- 01283 537123
- Accountants and Business Advisers since 1988
|Year commencing 1 April||2020||2019|
|Percentage of benefits available||100%||100%|
The patent box enables companies to apply a lower rate of corporation tax to profits earned from its patented inventions.
Patent box effectively provides a 10% tax rate to reward UK companies that exploit patented IP rights. You can only benefit from the patent box if your company is liable to corporation tax and makes a profit from exploiting patented inventions.
Your company must also own or exclusively license-in the patents and must have undertaken qualifying development on them.
Which patents are eligible and what must be done with them?
You can benefit from the Patent Box if your company owns or exclusively licenses-in patents granted by the UK Intellectual Property Office or the European Patent Office.
Following countries in the European Economic Area:
- Czech Republic
Your company or another group company must also have undertaken qualifying development for the patent by making a significant contribution to either:
- the creation or development of the patented invention
- a product incorporating the patented invention
Groups of companies
If your company is a member of a group, it must also actively own the patented invention by taking a significant role in managing its whole portfolio of eligible patents.
Your company doesn't have to make all the decisions regarding the portfolio, but it must undertake a significant amount of the management.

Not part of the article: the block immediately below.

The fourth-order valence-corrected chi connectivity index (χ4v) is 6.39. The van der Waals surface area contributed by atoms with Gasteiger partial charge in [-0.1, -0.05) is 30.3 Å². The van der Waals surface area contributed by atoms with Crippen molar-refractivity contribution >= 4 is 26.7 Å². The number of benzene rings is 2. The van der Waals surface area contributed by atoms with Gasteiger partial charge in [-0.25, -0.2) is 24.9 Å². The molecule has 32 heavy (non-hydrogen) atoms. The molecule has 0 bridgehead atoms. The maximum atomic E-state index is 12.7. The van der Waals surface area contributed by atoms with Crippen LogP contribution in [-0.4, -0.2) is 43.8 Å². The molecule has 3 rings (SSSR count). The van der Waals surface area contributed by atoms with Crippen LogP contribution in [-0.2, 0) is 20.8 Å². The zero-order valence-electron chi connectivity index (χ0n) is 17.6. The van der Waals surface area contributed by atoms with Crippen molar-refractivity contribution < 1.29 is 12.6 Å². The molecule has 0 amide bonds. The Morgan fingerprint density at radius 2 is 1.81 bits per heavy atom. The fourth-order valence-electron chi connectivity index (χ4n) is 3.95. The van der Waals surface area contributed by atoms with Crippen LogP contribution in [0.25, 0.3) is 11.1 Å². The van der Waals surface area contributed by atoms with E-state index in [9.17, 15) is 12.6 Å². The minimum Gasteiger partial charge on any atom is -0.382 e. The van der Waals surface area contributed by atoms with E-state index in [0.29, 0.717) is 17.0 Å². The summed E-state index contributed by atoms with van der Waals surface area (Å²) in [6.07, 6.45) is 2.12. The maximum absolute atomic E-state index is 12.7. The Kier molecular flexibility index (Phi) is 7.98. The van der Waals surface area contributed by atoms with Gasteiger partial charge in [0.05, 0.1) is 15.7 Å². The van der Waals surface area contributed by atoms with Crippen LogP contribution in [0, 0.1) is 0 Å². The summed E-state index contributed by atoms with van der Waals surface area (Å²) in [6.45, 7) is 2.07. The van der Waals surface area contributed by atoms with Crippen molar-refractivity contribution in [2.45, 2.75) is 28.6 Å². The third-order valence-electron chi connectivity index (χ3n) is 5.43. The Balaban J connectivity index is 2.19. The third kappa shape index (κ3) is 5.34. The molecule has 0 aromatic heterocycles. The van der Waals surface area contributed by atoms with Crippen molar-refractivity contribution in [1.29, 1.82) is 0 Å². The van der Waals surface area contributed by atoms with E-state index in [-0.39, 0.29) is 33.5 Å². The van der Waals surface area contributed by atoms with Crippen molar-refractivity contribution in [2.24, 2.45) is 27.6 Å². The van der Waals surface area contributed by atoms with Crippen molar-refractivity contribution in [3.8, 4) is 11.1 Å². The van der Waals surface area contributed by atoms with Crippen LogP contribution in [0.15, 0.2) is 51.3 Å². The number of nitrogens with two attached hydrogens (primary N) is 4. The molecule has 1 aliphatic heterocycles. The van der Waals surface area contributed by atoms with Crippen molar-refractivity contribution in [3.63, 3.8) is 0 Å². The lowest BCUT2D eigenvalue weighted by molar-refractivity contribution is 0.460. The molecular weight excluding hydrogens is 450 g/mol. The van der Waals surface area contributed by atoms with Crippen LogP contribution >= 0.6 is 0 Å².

Exclusively licensing-in patents
Patent holders may wish to license their inventions for others to develop. If your company holds licenses to use others' technology it may still be able to benefit from the Patent Box. But to do so it must meet all of the following conditions.
It must have:
- rights to develop, exploit and defend rights in the patented invention
- one or more rights to the exclusion of all other persons (including the licensor)
- exclusivity throughout at least an entire national territory - rights to manufacture or sell within part of a country, for example, would not qualify as exclusive
Also, the licensee must either be able to bring infringement proceedings to defend its rights or be entitled to most of the damages awarded in successful proceedings relating to its rights.
The exclusive licensing conditions are relaxed for groups of companies. This recognises that one company in the group may own a portfolio of patents while another exploits them.